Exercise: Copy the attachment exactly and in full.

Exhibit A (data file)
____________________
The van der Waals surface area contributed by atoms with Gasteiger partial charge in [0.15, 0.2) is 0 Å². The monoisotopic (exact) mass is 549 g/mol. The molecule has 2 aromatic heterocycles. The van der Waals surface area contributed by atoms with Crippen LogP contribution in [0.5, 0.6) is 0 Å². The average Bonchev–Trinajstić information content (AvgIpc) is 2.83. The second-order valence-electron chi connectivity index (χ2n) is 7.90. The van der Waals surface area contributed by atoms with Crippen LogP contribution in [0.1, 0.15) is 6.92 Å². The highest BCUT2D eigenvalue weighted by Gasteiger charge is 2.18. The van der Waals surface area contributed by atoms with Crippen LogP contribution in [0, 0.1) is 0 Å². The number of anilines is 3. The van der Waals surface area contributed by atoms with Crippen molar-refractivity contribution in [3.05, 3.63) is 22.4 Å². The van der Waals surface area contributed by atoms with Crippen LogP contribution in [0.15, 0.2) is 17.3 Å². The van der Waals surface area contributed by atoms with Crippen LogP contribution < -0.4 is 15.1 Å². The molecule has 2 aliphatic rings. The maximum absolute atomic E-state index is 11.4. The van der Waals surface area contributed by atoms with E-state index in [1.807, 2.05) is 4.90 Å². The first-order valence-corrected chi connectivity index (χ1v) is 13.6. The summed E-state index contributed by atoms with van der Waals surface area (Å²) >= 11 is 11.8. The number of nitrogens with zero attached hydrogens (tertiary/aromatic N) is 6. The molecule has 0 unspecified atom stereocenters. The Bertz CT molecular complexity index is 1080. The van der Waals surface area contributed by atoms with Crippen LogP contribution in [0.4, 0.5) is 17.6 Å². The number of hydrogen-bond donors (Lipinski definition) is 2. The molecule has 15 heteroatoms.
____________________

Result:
The van der Waals surface area contributed by atoms with Gasteiger partial charge in [0.15, 0.2) is 0 Å². The monoisotopic (exact) mass is 549 g/mol. The molecule has 2 aromatic heterocycles. The van der Waals surface area contributed by atoms with Crippen LogP contribution in [0.5, 0.6) is 0 Å². The average Bonchev–Trinajstić information content (AvgIpc) is 2.83. The second-order valence-electron chi connectivity index (χ2n) is 7.90. The van der Waals surface area contributed by atoms with Crippen LogP contribution in [0.1, 0.15) is 6.92 Å². The highest BCUT2D eigenvalue weighted by Gasteiger charge is 2.18. The van der Waals surface area contributed by atoms with Crippen LogP contribution in [0, 0.1) is 0 Å². The number of anilines is 3. The van der Waals surface area contributed by atoms with Crippen molar-refractivity contribution in [3.05, 3.63) is 22.4 Å². The van der Waals surface area contributed by atoms with Crippen LogP contribution in [0.15, 0.2) is 17.3 Å². The van der Waals surface area contributed by atoms with Crippen LogP contribution < -0.4 is 15.1 Å². The molecule has 2 aliphatic rings. The maximum absolute atomic E-state index is 11.4. The van der Waals surface area contributed by atoms with E-state index in [1.807, 2.05) is 4.90 Å². The first-order valence-corrected chi connectivity index (χ1v) is 13.6. The summed E-state index contributed by atoms with van der Waals surface area (Å²) >= 11 is 11.8. The number of nitrogens with zero attached hydrogens (tertiary/aromatic N) is 6. The molecule has 0 unspecified atom stereocenters. The Bertz CT molecular complexity index is 1080. The van der Waals surface area contributed by atoms with Crippen LogP contribution in [0.4, 0.5) is 17.6 Å². The number of hydrogen-bond donors (Lipinski definition) is 2. The molecule has 15 heteroatoms.